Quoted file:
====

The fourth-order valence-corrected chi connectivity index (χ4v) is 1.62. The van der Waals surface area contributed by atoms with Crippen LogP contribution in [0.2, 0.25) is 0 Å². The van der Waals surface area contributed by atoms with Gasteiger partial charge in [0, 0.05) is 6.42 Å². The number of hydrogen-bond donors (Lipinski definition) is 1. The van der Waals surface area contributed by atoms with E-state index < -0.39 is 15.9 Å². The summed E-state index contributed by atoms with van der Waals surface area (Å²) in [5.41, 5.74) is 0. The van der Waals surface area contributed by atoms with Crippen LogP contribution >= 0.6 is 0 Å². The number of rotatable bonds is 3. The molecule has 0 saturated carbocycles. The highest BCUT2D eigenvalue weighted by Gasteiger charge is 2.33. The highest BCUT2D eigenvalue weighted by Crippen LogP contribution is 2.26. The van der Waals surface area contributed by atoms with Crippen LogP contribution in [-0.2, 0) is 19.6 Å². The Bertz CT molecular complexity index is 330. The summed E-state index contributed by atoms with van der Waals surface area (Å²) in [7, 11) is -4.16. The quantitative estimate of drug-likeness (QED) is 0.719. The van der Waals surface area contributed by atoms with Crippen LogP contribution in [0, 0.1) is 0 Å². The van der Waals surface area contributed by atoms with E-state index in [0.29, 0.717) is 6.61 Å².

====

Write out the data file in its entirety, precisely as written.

The fourth-order valence-corrected chi connectivity index (χ4v) is 1.62. The van der Waals surface area contributed by atoms with Crippen LogP contribution in [0.2, 0.25) is 0 Å². The van der Waals surface area contributed by atoms with Gasteiger partial charge in [0, 0.05) is 6.42 Å². The number of hydrogen-bond donors (Lipinski definition) is 1. The van der Waals surface area contributed by atoms with E-state index < -0.39 is 15.9 Å². The summed E-state index contributed by atoms with van der Waals surface area (Å²) in [5.41, 5.74) is 0. The van der Waals surface area contributed by atoms with Crippen LogP contribution >= 0.6 is 0 Å². The number of rotatable bonds is 3. The molecule has 0 saturated carbocycles. The highest BCUT2D eigenvalue weighted by Gasteiger charge is 2.33. The highest BCUT2D eigenvalue weighted by Crippen LogP contribution is 2.26. The van der Waals surface area contributed by atoms with Crippen LogP contribution in [-0.2, 0) is 19.6 Å². The Bertz CT molecular complexity index is 330. The summed E-state index contributed by atoms with van der Waals surface area (Å²) in [7, 11) is -4.16. The quantitative estimate of drug-likeness (QED) is 0.719. The van der Waals surface area contributed by atoms with Crippen LogP contribution in [0, 0.1) is 0 Å². The van der Waals surface area contributed by atoms with E-state index in [0.29, 0.717) is 6.61 Å².